A worker assembles a Tesla Model S at the Tesla factory in Fremont, Calif., Friday, June 22, 2012. The first Model S sedan car will be rolling off the assembly line on Friday.  (AP Photo/Paul Sakuma)

Tesla is currently using the old General Motors/Toyota NUMMI facility in California for Model S production, and despite the brand's rapid growth, it's still not coming close to approaching the full 500,000-unit production capacity of that former facility. Still, the EV manufacturer is shopping around for both European and Asian production facilities in anticipation of bountiful increases in sales.

While we'd caution that this counting of chickens isn't the best idea, Tesla has just cause for planning ahead. According to Automotive News, Model S production should crest at 21,000 units by the end of 2013, and 40,000 units by the end of 2014. It'll soon be joined at the Fremont, California factory by the Model X SUV, along with the rumored Model E, which will occupy a volume position for the brand below the Model S. And while the old NUMMI facility might have production capacity for far more vehicles than Tesla can build, churning three separate vehicles out of the same factory might not be as economically viable as just picking up a new factory altogether.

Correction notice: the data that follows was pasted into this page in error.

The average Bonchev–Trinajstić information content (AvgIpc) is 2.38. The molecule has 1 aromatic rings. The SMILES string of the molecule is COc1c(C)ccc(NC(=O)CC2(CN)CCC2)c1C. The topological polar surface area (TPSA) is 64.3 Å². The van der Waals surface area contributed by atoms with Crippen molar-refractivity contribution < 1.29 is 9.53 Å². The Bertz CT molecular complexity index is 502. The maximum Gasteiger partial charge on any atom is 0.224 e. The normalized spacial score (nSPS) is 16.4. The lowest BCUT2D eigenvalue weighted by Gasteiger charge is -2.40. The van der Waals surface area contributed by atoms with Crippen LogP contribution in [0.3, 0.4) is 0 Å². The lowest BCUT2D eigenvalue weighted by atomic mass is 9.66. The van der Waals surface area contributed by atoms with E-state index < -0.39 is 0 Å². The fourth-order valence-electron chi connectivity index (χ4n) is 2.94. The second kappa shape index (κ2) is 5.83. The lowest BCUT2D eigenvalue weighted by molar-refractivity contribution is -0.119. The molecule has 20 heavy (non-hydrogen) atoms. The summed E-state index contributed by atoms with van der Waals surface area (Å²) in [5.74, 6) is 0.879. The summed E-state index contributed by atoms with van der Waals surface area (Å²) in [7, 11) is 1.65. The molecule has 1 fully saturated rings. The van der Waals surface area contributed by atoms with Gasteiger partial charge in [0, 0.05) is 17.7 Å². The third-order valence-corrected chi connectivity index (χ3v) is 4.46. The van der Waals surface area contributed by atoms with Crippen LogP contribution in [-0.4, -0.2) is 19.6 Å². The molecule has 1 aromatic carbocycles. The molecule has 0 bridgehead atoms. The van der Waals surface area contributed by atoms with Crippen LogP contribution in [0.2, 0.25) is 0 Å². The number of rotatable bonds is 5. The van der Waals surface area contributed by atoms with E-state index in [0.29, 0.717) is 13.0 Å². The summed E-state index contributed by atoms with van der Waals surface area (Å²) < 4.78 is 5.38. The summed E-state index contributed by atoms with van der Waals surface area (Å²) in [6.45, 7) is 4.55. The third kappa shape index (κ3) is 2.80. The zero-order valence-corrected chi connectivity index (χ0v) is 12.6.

While Musk won't come out and say it, if his logistical predictions are any indication, it's a safe bet that he sees Model E becoming the big-selling model for Tesla. Speaking to Bloomberg, he said, "We'll try to locate those close to where people are, close to where the customers are, to minimize the logistics costs of getting the car to them."

It remains unclear if, or more likely, when Tesla will make any acquisitions in Europe or Asia. It's already operating a small facility in the Netherlands that's completing Model S models using parts shipped over from California, but a larger-scale facility for the Model E probably won't happen for another few years, which is in line with Musk's prediction that the new vehicle would hit the market "within five years." Stay tuned.